First, the court found that the EIR’s analysis of impacts to historical resources was deficient. Because the exterior design of the Annex was never circulated for public comment, DGS did not receive public comments concerning the project’s aesthetic impacts on the historic Capitol Building. Thus, the final EIR did not include written responses to concerns about these impacts. Recognizing that public comments and responses are an essential part of an EIR’s analysis, the court concluded that the analysis of impacts to historical resources did not comply with CEQA.
Second, the court found that the EIR did not adequately analyze the project’s impacts on the scenic vista of the Capitol Building from the west. While the court acknowledged that “CEQA does not expressly require visual simulations,” it nevertheless concluded that the EIR was required to include a visual representation or rendering of the east-facing vista. The court reasoned that the importance of the view of the west façade of the Capitol “[could] not be overstated,” given the significance of the Capitol’s historic role as “the seat of state government” and the Legislature’s development of various programs for the beautification of the area. The court concluded that, without a visual depiction, the EIR did not allow either DGS or the public to meaningfully consider the project’s intrusion on the scenic vista. Thus, the court held, the EIR’s analysis of this aesthetic impact did not comply with CEQA.
Analysis of Alternatives
The court explained that CEQA requires an EIR to describe a range of reasonable alternatives that would both attain most of the project’s objectives and avoid or lessen the project’s environmental impacts. It concluded that DGS failed to meet this standard by selecting clearly inferior alternatives that would be easily eliminated—either by failing to obtain the project objectives or causing a greater environmental impact than the project.
Additionally, while the court concluded that DGS meaningfully considered and rejected alternatives involving Annex renovation instead of demolition, it disagreed with the EIR’s conclusion that a proposed alternative would not lessen any significant impacts and found the alternative would also meet the project’s objectives. Thus, because it deprived the public of the opportunity to participate in the evaluation of reasonable alternatives, the court concluded that the omission of this alternative violated CEQA.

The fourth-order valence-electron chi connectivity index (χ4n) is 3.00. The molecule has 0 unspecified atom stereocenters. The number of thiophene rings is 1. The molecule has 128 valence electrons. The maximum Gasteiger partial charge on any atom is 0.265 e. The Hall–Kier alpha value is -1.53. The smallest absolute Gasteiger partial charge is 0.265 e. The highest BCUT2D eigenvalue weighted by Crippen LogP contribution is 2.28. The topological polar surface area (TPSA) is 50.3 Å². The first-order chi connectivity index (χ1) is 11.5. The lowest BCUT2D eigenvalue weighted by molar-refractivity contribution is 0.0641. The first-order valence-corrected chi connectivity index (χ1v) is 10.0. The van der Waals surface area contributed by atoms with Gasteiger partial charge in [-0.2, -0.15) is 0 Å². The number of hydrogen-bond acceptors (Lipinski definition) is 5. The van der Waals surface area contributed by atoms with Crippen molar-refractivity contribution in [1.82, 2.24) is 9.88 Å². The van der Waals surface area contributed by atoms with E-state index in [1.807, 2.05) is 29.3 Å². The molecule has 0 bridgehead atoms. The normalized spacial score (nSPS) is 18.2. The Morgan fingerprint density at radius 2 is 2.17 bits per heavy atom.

On rehearing, the court concluded that the deficient portions of the EIR were severable from the portions of the EIR that addressed the impacts of Annex demolition and the Annex renovation alternatives. Thus, recognizing that any new exterior Annex design will require demolition of the existing Annex, the court concluded that demolition activities could proceed during remand. However, the court prohibited DGS from proceeding with any project activities that would prejudice DGS’s ability to revise the new Annex design based on new analysis.
Accordingly, the court directed the trial court to issue a peremptory writ of mandate directing DGS to partially decertify the EIR and revise and recirculate the deficient portions before recertifying.
Concurring and Dissenting Opinion
Justice Mauro filed a separate opinion concurring with the majority, but dissenting with respect to the conclusion that the EIR did not adequately analyze the project’s aesthetic impacts. The dissent concluded that CEQA did not require the EIR to include additional visual renderings of the project’s impacts on the view of the Capitol Building from the west.
The dissent noted that the EIR discussed the extent to which the new structures west of the Capitol Building would obstruct the view. Additionally, the dissent pointed to visual depictions of the proposed structures from above and cross-sections of the proposed structures from the south of the project site contained in the EIR. The dissent emphasized that the manner of discussion of the project’s aesthetic impacts was left to DGS’s discretion. While DGS could have provided more or different details about the impact, the dissent concluded that the impact discussion and visual schematics, considered together, sufficiently notified the public and decisionmakers about the extent of the aesthetic impact to the east-facing view.
By Louisa I. Rogers